In light of the on-going Occupy Wall Street protests and England’s summer riots, James Hoff’s single-sided picture disc on PAN feels a little heavier than it otherwise might. Stitched together from various “historic riots,” none of which are named, How Wheeling Feels When the Ground Walks Away presents lo-fi crowd roar, chants, guitar solos, breaking glass, and other disobedient noises as the soundtrack to failing systems, desperation, and widespread anger. An audio documentary more than a musical treatment of collective discontent, Hoff captures the anxiety of rebellion and revolt as vividly as any camera could, though its effectiveness might depend on where and how it’s heard.
How Wheeling Feels lasts just a brief 19 minutes, but in that time James Hoff subjects his audience to an unnerving racket that is as scary as it is varied. Despite many riots consisting of the same kinds of action, Hoff finds a way to make his material sound distinct throughout, and almost musical. Rhythms and crescendos emerge from contrasting voices and group chanting, moments of shoulder-stressing drama unfold in the sound of crying and unidentifiable explosions, and a common narrative emerges from the prolonged repetition of angry demonstrations and violent events that Hoff either captured or borrowed from elsewhere. The way he layers noise gives the various profanities, sirens, gun shots, car horns, and cheers an added dimension they could never have on the nightly news.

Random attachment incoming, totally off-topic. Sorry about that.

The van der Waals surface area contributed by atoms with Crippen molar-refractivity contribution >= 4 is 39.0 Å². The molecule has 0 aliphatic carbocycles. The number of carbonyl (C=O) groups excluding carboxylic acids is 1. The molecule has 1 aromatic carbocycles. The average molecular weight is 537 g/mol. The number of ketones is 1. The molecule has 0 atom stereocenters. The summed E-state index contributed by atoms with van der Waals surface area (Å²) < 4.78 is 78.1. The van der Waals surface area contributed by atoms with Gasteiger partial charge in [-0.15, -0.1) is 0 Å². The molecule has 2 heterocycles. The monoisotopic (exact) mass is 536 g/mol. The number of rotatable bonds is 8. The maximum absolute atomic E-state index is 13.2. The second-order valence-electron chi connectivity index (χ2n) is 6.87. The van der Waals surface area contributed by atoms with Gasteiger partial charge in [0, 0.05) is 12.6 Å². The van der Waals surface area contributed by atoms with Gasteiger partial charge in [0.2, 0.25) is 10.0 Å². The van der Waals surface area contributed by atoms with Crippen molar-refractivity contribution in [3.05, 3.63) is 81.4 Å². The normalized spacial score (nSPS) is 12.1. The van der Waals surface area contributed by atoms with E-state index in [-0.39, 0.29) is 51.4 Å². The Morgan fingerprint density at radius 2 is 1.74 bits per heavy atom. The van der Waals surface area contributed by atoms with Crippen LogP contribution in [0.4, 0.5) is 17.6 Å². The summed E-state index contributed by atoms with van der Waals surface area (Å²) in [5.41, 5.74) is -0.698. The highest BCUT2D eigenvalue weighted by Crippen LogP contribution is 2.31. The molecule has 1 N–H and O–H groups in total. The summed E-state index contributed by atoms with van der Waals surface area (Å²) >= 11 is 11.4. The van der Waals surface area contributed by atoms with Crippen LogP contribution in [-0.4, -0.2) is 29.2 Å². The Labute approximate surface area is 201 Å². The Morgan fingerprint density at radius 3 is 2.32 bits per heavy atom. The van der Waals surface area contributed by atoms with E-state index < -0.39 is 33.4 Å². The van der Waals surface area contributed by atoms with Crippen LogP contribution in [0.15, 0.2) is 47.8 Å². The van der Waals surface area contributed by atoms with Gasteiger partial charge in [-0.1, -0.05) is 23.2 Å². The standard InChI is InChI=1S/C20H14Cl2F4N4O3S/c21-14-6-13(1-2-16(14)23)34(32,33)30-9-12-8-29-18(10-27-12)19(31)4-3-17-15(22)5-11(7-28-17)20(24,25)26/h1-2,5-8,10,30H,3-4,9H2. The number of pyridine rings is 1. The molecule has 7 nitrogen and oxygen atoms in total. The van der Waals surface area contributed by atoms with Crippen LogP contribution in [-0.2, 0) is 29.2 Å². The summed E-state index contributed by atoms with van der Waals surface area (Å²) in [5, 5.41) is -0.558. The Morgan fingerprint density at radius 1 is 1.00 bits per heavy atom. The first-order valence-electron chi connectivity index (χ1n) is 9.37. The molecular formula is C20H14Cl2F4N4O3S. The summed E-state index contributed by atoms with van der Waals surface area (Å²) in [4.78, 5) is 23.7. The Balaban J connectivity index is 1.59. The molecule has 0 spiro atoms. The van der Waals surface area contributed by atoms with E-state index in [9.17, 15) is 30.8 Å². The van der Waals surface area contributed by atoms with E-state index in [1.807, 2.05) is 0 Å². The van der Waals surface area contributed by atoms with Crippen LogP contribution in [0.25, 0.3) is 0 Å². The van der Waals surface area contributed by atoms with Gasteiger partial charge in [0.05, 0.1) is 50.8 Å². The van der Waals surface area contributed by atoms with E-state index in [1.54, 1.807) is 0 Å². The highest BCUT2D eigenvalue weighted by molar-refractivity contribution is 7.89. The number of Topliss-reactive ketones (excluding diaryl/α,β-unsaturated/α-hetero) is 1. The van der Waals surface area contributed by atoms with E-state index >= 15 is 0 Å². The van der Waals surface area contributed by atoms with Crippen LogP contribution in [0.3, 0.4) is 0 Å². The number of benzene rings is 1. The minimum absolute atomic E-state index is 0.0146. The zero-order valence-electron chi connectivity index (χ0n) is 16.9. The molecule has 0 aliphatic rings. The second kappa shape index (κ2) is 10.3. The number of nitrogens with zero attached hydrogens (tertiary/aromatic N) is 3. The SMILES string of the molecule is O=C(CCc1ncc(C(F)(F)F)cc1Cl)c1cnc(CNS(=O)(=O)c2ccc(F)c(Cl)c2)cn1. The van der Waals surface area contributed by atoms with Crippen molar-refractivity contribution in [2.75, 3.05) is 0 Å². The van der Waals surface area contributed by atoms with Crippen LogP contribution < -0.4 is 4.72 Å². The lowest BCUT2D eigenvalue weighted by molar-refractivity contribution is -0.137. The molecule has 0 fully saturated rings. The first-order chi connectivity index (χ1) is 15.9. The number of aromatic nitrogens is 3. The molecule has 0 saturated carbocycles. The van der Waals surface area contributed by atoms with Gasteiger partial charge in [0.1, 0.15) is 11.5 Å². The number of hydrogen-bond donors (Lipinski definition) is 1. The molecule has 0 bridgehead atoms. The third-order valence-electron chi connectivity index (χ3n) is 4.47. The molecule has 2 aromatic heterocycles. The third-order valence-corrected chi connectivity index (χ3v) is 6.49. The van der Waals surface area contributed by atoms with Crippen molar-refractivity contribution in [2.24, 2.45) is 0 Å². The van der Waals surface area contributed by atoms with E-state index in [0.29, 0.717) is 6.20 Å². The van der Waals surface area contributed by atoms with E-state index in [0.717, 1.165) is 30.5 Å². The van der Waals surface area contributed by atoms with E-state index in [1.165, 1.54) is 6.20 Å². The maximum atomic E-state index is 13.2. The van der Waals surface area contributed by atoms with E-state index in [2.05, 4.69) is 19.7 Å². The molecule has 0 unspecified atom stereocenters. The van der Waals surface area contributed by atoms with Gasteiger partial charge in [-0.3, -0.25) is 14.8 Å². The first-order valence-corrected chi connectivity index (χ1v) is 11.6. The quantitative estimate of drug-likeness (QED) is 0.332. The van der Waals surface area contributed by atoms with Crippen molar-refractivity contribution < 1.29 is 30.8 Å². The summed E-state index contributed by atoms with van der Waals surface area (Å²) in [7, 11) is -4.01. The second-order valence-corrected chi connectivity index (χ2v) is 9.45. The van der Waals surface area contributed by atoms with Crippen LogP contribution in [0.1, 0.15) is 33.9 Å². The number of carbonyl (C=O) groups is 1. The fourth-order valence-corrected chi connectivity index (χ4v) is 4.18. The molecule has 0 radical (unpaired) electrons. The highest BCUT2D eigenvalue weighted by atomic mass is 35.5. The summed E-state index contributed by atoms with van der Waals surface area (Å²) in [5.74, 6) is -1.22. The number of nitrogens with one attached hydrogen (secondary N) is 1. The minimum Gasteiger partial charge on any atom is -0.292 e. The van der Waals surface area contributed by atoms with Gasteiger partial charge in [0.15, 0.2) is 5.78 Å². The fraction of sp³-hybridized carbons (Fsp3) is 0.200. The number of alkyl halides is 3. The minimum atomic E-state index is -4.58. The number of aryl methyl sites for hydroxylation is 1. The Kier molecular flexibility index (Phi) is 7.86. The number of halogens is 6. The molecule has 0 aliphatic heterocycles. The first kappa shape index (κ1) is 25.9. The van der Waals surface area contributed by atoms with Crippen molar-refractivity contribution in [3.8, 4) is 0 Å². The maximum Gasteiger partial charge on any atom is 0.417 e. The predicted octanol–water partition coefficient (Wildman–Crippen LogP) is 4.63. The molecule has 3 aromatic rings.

But, no matter how musical the record might be, the emphasis falls squarely on the moods and feelings that pandemonium and disorder create. And since riots are so often the products of injustice, Hoff’s album also packs a social and political punch, whether he wants it to or not. I can’t listen to this record without thinking about recent headlines or hot topics like class warfare, economic malfeasance, sexual discrimination, and numerous others. Whatever inspires protest, it’s looming there in the background, quietly moving the audio along.
James doesn’t deliver a judgement on his sounds, though, or if he does, it can’t be gleaned from anything in the recording. Sitting at home, listening to the sounds on headphones or cranked up on a good pair of speakers, the sensation I get is more voyeuristic. Playing this record is a bit like reading a history book: there’s no avenue into the action the same way there might be, for instance, when listening to an album of improvised music. All the interpretation in the world won’t put me into a rioters shoes, which is precisely why I think this piece is best suited for the art gallery in which it was born, or for any public space that would have it. Listening to these sounds out in the open, with other participants, would change the dynamics of the piece entirely. The acoustics would be different, sure, but more importantly a direct symmetry would be drawn between the recorded bedlam, the listener, and all the other people in the room. Instead of just recalling events, the sounds might fill in some very physical blanks and help complete an invisible picture of the space in which they are playing.
But, I’m just speculating. Privately, on record, How Wheeling Feels is uncomfortable and sharp enough; whether it’s more immersive or knife-edged in a public place is something only more installations could answer.